A one-of-a-kind college basketball tournament will feature at least two SEC programs this fall.

The “Players Era Festival,” a Thanksgiving-week event on the Las Vegas Strip is generating a lot of buzz in the college basketball world. In addition to three days of games (off on Thanksgiving Day) featuring eight schools in 2024, the festival is set to feature live music and other events for fans. What’s truly setting “Players Era” apart from other “feast week” hoops events is NIL.

According to Matt Norlander and Dennis Dodd of CBS Sports, Players Era is offering some big-time NIL contributions. The eight participating schools in 2024 will receive $1 million payouts to NIL collectives. In addition, player participants will have the opportunity to sign long-term NIL contract for further earning opportunities.

Alabama and Texas A&M will reportedly be part of the 2024 event, along with Houston, Notre Dame, Oregon, Rutgers and San Diego State. The eighth team is reportedly being decided from a “small group.”

Tuesday’s report indicates that the above seven schools have signed a three-year agreement. In 2025, plans are to expand to 16 teams. Duke, Gonzaga, Kansas, Michigan, Syracuse and Virginia have reportedly engaged in discussions for 2025.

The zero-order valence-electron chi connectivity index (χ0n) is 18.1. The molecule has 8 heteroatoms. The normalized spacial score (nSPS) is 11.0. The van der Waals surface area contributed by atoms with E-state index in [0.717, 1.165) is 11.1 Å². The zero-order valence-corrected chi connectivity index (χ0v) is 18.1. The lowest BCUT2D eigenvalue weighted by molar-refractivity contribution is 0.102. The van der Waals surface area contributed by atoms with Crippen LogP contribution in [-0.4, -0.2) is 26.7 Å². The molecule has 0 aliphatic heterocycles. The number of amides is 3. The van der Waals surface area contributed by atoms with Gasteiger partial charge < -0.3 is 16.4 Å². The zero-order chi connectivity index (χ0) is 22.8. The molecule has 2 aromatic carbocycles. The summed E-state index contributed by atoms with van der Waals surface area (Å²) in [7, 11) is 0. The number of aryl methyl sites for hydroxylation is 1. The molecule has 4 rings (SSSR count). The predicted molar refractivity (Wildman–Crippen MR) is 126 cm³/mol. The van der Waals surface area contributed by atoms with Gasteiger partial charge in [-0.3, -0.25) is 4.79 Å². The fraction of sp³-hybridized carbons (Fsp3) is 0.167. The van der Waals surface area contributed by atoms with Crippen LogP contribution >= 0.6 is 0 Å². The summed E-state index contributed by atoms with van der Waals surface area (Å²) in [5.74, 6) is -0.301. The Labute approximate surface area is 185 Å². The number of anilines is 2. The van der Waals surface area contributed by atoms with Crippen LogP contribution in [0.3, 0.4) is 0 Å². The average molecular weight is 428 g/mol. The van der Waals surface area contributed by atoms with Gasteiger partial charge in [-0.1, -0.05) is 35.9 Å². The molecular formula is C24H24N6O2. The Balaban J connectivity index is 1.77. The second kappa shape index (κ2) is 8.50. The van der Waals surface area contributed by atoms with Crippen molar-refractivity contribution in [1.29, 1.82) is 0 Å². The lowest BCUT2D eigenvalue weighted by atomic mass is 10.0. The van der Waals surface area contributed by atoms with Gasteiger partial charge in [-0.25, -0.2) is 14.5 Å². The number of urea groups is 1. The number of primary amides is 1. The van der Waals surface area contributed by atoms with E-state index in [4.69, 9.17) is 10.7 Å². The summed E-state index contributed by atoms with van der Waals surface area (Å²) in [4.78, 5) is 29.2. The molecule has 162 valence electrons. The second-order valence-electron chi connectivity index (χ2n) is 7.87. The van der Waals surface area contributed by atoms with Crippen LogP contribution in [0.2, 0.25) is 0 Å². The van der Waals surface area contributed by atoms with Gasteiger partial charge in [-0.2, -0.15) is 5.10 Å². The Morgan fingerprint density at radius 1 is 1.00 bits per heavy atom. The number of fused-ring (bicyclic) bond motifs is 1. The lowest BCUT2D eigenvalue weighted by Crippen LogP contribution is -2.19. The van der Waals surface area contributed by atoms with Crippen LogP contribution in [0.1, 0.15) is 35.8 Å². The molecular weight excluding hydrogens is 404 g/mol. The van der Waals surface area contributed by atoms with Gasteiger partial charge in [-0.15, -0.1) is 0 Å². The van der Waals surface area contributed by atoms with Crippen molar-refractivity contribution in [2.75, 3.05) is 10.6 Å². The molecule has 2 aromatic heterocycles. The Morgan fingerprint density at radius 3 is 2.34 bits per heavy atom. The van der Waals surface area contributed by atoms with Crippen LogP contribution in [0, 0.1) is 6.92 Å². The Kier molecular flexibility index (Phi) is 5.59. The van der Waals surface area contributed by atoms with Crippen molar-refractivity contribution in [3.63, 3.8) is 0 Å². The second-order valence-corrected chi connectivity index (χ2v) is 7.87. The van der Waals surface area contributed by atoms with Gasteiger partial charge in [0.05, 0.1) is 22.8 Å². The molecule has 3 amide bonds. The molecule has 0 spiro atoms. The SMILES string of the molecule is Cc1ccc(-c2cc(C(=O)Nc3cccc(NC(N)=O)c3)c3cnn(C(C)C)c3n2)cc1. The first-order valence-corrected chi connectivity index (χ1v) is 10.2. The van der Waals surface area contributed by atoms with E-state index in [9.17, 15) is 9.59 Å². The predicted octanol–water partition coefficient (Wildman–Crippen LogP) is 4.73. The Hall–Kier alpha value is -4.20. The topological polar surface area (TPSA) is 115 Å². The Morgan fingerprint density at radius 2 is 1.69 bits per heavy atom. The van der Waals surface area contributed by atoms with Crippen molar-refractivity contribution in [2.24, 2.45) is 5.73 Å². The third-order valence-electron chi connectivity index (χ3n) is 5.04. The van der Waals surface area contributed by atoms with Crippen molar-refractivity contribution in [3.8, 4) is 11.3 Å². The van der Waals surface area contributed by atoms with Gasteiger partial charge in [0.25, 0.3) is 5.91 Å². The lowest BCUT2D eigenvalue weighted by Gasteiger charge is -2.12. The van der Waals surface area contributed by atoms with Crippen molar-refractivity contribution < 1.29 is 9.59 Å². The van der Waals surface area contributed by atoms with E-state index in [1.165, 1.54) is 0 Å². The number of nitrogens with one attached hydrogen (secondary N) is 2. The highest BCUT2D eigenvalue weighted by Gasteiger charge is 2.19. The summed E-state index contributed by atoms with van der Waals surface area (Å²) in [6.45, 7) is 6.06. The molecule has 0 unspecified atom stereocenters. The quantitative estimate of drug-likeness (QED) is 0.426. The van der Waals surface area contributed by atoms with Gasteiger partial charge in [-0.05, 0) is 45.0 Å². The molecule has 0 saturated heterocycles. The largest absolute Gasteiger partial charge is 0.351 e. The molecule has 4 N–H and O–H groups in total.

Players Era has reportedly yet to decide on whether the 2024 event will be a single eight-team tournament bracket or two separate four-team events. The winning team(s) could collect

Event organizers are in negotiations with MGM for the games’ host venue(s), per CBS Sports.

Anonymous coach sums up draw of Players Era for teams

NIL is the leading draw of the Players Era Festival. While pay-for-play is against NCAA NIL rules, the CBS Sports report says Players Era gets around that by making NIL contributions for Las Vegas-area events featuring the players from the games.

Coaches and athletic directors are challenged by juggling boosters’ contributions to the athletic program and to NIL collectives. Under current rules, major universities’ athletic departments cannot give to NIL collectives. Boosters themselves must be the ones to contribute to NIL collectives.

One anonymous coach offered a colorful quote on why the Players Era Festival’s NIL approach appeals to him.

“If there are events where there’s an extraordinary amount of money involved, and there’s no donor fatigue involved in this, how do you not play in this?” one coach participating in the Players Era Festival told CBS Sports. “There’s not a decision we make that’s not NIL-driven. I’ll play in the parking lot of Mandalay Bay, just clear the f—ing check.”

With coaches and ADs happy to get NIL contributions from outside the usual donor pool, the Players Era model sounds likely to catch on, if it proves to be sustainable for the organizers.